“I remember the long walk. I was full of nerves. But when I defused the bomb, the elation I felt was like nothing else. I’m proud that moment led the way for other women.”
Bomb disposal officers are targets for terrorists, so I would change how I travelled to work every day, anything to break a predictable pattern. And I always checked under my car.
Her career had plenty of hairy moments — and one call-out to unexploded bombs in Shoeburyness, Essex, almost spelt disaster after she had set a small explosion and moved back.
Lucy said: “I was counting down — ‘five, four, three, two one’ — over and over again and nothing happened.
“We were a distance away. I looked through my binoculars expecting to see a small puff of smoke but instead I saw this huge mushroom of smoke building.
“My heart sank. I closed my mouth, which was open.
“The explosion would’ve blown my fillings and teeth out had I not. I’d got it wrong.
“It showed that even when you had done hundreds of these before, it could always come back to bite you.”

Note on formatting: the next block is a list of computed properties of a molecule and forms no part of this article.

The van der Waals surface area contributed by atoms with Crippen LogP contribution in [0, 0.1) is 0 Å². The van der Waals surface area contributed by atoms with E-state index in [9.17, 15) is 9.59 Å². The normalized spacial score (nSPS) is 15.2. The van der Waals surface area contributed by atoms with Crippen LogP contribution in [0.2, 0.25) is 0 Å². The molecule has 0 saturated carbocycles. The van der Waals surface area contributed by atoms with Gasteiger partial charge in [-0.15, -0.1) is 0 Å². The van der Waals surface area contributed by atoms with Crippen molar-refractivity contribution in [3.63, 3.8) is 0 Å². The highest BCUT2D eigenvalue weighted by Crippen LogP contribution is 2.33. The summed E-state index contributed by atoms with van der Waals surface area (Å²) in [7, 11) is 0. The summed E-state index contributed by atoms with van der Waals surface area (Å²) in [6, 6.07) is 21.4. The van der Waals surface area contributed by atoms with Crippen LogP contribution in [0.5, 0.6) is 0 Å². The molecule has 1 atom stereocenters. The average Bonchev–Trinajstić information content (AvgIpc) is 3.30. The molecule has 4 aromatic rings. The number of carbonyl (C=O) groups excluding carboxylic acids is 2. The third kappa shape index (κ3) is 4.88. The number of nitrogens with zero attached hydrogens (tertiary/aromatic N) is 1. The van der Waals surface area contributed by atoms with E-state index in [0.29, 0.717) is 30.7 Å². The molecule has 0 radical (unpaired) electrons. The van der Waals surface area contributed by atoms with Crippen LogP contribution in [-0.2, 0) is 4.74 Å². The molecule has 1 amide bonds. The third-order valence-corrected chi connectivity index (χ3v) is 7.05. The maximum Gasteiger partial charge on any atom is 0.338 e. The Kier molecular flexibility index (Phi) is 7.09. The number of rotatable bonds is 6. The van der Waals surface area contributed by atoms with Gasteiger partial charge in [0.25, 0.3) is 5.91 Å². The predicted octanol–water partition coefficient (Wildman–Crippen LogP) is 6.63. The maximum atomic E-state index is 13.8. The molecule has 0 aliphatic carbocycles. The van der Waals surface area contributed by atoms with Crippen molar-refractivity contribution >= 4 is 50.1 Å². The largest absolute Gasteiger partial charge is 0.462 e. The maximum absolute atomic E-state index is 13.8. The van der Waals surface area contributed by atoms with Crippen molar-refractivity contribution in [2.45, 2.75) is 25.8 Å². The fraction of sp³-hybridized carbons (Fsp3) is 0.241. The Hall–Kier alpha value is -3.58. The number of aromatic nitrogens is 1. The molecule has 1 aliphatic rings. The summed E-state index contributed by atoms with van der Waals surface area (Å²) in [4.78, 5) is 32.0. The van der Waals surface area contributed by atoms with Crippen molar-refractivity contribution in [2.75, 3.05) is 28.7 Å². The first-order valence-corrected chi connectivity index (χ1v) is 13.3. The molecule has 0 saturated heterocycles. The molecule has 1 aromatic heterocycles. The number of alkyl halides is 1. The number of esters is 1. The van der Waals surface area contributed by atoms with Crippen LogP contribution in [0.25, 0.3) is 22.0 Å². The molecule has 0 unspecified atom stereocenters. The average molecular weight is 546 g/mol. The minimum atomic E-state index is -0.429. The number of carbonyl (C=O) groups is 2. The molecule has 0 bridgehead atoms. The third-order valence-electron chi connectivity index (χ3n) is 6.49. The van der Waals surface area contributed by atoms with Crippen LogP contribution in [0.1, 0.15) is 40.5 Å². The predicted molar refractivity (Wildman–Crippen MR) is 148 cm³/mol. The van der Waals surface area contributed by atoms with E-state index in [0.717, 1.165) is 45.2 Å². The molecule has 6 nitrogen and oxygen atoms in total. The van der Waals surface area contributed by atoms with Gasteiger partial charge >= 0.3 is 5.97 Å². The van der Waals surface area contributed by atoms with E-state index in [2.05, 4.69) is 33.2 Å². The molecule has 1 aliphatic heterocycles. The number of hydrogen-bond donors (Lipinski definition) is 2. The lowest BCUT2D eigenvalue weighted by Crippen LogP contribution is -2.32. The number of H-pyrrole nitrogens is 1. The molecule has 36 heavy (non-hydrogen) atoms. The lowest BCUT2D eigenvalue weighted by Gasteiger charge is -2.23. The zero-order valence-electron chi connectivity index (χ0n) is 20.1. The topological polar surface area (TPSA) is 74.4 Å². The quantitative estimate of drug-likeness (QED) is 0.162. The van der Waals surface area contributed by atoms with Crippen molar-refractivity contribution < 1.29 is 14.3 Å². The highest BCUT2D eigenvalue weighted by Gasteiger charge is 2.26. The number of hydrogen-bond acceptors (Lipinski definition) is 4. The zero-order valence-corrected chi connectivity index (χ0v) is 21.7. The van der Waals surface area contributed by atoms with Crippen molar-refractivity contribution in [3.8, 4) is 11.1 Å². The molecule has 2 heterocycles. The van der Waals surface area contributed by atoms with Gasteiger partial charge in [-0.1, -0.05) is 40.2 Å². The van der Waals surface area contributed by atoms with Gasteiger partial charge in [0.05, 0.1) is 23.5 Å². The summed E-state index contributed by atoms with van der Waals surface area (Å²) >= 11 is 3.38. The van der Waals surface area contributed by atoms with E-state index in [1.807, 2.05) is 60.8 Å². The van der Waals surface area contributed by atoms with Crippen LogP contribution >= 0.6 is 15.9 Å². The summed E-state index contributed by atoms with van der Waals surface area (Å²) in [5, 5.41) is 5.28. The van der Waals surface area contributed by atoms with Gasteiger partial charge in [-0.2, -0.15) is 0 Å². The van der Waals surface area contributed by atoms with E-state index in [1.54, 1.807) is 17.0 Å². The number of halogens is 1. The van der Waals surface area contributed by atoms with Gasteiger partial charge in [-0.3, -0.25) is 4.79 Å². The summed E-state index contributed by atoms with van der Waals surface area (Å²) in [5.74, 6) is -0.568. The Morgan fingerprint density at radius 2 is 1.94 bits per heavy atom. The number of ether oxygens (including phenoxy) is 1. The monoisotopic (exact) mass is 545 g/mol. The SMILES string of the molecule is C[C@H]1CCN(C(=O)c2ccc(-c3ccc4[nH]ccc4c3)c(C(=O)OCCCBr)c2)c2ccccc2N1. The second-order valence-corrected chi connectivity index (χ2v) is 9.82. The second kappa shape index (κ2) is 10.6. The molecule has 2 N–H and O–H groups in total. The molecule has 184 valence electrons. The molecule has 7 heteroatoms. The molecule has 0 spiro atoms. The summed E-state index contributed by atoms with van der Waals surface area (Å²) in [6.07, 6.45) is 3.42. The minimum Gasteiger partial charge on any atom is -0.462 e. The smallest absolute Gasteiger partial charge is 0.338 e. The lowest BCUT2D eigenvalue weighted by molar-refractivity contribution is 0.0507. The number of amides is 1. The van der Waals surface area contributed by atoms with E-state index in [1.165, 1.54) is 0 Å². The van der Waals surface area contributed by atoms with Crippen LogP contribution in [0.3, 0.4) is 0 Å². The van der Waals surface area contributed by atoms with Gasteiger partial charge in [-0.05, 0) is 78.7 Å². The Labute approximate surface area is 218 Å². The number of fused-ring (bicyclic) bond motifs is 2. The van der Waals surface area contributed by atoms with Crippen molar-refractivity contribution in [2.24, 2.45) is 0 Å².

In the summer of 1990, the Gulf War began. The IRA were also plotting more and more attacks.
Lucy said: “I was constantly reminded that we could never escape the death aspect of the job.
“During the Falklands War, the casualty rate of bomb disposal officers was 100 per cent.
“My attitude was one of blind denial: It won’t happen to me. I kidded myself that if the worst happened then death would be instant and painless.
“Bomb disposal officers are high-value targets for terrorists, too. I adopted safety measures, such as changing how I travelled to work every day, varying the time I set off. Anything to break a pattern.
“I checked under my car carefully and always used different routes when I went out running.”
Everything was going through my head like, ‘What if this goes wrong?’ I was also aware that this was the first time a woman had ever done this, which was ground-breaking.
Lucy later transferred to the British Military Police, where she did tours in Germany and Northern Ireland.